His brow furrowed as he watched several motionless troll children playing Drop in the shade of a distant cliff. Each one held a large boulder at chest level. If you were the first to drop your rock you lost the game, but if in doing so you successfully dropped it on your opponent's foot, you won. It was a game of even greater nuance than that, though: if you came out on top in the ensuing fight, the match would be considered a draw.
Potter didn't play Drop any more – now that his peers were twice his size, he was always outclassed. None could make fire as fast as him, though, or see the shapes in the mud and clay that could be brought forward with time and careful hand movements. And none could withstand the sun as he could.
A noise from the branches overhead made Potter jump, but it was only a pair of squirrels fighting. "Damn their acorn scandal," he muttered to himself in scorn, searching for a rock to throw. "Away, branch rats!"
He froze, coming face to face with a scaly intruder in the bushes. This high up the mountain, snakes were rare, but he had seen skins, and warnings of them had been legended in his ear. The bite of big wrigglers could be painful in the face.
"Be off, belly-scurryer," he said carefully, backing away. His hand continued to grasp for a sharp rock.
The snake blinked, and opened its mouth. "A sssspeaker," it murmured. "A sssspeaker amongsssst trollssss, ssssuch a sssstrange ssssight to ssssee."
Potter fell backward onto the trail in surprise, barely noticing the pain as a stone grazed his wrist.
"Split-tongue wriggler placing whisper in my ear!" His vision wobbled a little with shock. The world wasn't meant to work like this.
The snake slithered out after him. "Curioussss indeed. Do you ssssupposssse, sssspeaker, tha-"
There was a nasty crunch, as of a sharp rock against a snake's skull, and the voice stopped.
Potter recovered his weapon, clubbed the wriggler two more times to be sure, and dragged it back to the caves. Within minutes, the snake had vanished into the big cooking cauldron.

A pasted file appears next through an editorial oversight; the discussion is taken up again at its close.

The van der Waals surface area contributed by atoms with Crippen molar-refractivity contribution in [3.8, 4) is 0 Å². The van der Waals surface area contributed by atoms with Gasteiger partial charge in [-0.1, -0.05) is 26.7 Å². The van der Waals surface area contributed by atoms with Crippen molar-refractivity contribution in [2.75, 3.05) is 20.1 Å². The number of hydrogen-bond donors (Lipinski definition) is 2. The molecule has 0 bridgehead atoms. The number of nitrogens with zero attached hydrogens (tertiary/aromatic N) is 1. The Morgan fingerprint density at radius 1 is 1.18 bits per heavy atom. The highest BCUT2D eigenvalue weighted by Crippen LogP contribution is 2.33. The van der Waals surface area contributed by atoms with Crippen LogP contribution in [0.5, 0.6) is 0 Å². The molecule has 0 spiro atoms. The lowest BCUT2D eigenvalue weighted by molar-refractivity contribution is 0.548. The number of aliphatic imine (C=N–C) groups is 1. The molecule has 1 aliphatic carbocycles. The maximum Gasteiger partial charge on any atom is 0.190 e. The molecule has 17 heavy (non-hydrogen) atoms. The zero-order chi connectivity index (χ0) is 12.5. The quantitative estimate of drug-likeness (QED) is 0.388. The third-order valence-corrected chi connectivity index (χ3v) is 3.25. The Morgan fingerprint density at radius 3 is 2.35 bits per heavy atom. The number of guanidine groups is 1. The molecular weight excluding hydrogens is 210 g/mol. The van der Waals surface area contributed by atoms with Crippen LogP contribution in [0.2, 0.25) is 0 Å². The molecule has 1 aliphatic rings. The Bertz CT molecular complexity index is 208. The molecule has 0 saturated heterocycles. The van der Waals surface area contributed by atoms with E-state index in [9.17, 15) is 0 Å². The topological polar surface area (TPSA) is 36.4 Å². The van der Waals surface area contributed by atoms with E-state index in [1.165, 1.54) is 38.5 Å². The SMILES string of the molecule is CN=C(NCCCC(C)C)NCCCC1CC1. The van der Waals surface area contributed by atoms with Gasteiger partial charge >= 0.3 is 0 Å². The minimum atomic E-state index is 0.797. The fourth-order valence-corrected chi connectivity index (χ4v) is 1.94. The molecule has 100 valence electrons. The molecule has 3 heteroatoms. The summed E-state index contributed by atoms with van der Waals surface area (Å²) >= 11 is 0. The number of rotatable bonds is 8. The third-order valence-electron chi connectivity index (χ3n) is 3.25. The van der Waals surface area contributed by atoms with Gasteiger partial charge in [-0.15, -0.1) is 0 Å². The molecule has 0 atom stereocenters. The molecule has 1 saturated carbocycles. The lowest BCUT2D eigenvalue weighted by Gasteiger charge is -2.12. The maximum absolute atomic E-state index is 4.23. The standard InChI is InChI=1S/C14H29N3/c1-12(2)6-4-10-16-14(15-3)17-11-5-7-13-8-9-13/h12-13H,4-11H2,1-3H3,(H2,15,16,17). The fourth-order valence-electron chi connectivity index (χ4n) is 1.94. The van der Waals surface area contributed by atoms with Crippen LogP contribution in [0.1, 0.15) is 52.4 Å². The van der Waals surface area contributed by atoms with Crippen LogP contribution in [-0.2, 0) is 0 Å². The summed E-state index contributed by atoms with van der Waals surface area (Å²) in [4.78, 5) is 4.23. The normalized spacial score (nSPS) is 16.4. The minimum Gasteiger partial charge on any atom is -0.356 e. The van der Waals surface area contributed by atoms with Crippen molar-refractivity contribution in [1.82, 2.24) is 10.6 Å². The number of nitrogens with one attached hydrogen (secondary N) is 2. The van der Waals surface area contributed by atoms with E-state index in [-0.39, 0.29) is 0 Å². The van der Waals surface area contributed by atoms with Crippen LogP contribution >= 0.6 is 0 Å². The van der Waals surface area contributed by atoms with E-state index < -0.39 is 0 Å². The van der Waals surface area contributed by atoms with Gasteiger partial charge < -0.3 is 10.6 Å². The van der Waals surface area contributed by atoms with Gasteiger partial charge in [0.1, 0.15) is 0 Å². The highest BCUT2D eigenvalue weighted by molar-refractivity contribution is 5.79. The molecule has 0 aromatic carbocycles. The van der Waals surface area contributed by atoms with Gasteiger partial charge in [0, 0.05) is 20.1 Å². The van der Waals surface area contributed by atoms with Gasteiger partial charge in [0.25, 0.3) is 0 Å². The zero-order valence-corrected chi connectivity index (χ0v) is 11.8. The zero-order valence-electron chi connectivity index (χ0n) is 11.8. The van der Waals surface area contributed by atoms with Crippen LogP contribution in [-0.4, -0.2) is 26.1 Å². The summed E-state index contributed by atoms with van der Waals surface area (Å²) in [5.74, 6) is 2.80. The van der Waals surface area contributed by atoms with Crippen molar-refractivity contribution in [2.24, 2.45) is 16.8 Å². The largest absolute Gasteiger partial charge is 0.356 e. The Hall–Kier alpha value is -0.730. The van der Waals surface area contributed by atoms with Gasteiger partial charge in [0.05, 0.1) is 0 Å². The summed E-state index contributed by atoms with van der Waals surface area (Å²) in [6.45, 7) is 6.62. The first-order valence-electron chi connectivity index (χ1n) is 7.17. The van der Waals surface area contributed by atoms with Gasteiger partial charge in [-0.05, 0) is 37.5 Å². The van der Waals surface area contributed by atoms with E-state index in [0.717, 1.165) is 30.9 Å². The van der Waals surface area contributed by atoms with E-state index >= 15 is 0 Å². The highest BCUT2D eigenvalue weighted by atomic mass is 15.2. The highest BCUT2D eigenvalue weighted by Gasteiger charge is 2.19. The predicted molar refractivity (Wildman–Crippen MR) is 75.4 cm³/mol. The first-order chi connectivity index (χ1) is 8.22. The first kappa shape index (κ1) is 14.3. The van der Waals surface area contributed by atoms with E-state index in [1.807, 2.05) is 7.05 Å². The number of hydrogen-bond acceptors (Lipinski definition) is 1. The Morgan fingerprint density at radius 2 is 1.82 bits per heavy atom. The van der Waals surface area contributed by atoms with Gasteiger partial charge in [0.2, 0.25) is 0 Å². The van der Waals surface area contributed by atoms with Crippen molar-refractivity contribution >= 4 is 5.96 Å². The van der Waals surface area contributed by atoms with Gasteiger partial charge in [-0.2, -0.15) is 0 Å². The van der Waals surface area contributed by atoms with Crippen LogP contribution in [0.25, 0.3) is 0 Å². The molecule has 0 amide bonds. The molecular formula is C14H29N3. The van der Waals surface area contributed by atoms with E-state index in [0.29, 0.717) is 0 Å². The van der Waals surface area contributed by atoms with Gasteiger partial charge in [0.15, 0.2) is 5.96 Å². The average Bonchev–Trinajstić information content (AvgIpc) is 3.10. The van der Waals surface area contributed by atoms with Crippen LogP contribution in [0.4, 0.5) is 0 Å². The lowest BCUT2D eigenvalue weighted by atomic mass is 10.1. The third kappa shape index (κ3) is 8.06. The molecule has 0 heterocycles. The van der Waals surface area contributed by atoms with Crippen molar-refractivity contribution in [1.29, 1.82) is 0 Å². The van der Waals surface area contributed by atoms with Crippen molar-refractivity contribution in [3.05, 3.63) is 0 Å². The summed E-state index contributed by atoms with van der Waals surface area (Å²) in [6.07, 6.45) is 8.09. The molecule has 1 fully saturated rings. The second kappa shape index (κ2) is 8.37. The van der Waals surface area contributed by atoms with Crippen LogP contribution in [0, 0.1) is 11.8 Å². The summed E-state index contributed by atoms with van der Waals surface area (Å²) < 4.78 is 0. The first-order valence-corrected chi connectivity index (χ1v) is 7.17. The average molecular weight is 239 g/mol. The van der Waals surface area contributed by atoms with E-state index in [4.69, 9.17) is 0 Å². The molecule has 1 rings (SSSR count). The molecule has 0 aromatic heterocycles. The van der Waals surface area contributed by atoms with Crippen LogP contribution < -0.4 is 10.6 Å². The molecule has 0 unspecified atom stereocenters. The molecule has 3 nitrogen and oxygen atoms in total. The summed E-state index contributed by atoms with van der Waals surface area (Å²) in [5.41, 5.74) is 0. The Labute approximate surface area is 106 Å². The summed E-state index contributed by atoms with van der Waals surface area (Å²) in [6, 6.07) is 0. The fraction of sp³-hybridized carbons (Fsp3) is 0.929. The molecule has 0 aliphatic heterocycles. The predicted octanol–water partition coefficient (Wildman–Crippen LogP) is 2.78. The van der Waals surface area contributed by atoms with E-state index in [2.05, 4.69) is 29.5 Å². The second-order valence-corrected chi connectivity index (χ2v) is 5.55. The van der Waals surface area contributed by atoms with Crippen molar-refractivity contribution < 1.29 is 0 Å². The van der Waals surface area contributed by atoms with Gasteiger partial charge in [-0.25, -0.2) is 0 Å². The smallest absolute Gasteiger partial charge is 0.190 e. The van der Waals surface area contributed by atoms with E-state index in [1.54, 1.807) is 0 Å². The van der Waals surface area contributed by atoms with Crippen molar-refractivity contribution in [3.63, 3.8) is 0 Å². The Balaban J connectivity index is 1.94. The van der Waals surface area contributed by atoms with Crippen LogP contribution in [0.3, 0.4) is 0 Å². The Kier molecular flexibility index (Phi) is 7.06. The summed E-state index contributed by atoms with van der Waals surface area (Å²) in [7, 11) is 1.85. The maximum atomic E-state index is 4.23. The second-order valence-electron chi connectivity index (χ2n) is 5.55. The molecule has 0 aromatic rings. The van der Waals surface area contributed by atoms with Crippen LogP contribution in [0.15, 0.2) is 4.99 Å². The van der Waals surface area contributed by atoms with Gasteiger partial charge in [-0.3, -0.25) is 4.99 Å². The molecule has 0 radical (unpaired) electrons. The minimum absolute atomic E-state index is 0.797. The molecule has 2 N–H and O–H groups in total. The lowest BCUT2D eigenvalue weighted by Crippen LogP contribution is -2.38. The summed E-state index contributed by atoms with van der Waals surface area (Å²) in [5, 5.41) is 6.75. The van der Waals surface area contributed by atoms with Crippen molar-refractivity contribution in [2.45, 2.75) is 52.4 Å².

The tribe had held off on eating humans while Potter was learning the clay-shaper's art. The logic, though bemoaned by many, was flawless. It had been reasoned out over the course of several months by Chief Bone and Glurg and Morku the Story-teller, the clan's main – and, truth be told, only – thinkers.
Nobody was to eat Potter because he was to be the new clay-shaper, and a Daylight Face too. Potter was the clay-shaper of Bone Clan. Bone Clan was a clan of trolls. Potter was a troll. Potter was a human. First Finger Rule was, No Troll Eat No Troll. Therefore, no human was to be eaten in case they were in a clan of trolls. Kwed.
A few knocking of heads, and this startling new practise had been accepted by Bone Clan. In recent years, any stray humans that were caught on the mountain had the idea explained to them in Language during the questioning, and unfortunately every single one had proven to be from another tribe of trolls. It was lucky they had started asking, or First Finger Rule would have been broken any number of times!
Of course, no precedent for snake as anything but meat! Potter thought. No grumble to be had there. The boy let loose a fell chortle as he stirred the stew.
There were heavy footfalls, and a vast shape blocked out the morning light for a moment. Glurg stomped in, throwing his baby-elephant-skull helmet into the corner with a clatter.
"Sun up!" he declared cheerfully. "He-Who-Burns sit pretty in der sky! I shun der unscrupulous light dat maim der face-skin without repent!"
Potter nodded back to him, and the troll deposited a sack on the ground with a squelch. "Harvest of meat?"
"Ho yuss. Big harvest of prongbeast in der night. We take Big Meal and then Glurg commit dread snooze."
"So it be." Potter dipped two bowls – one big, one small – into the rusty cauldron.
Glurg joined him in the customary Breaking Of Wind before Big Meal, and then they ate in silence.
Afterwards, Potter's foster father smacked his lips in appreciation. "Dat stick hair on der ribcage! Do Glurg detect slight hint of rancorous hedge-pig and wily ground-wiggler?"
Potter nodded proudly.
"Dat my good boy! You keep hedge-pig prickleskin for to make stylish hat?"
"Yes, Glurg." Potter jerked a thumb at a corner of the cave thronging with blowflies.
"An' good-er yet!" After a hair-ruffling that sent the human child staggering, Glurg sprawled himself across the soft, flat rocks that had been placed there for that purpose.
Potter roared merrily at the mightiness of the snooze his foster father wrestled with. Then he dusted his hands together. Time for clay gathering.
And for Bone Clan, it was another day.
Chapter Three: Appetisers From No One
Summer, the haughtiest season, was just beginning to climb the mountain when the first owl came. So late at night that it was early in the morning, as the young-bloods wrestled around the fire-hole, it winged silently through the clearing in the lee of the cliff towards the caverns.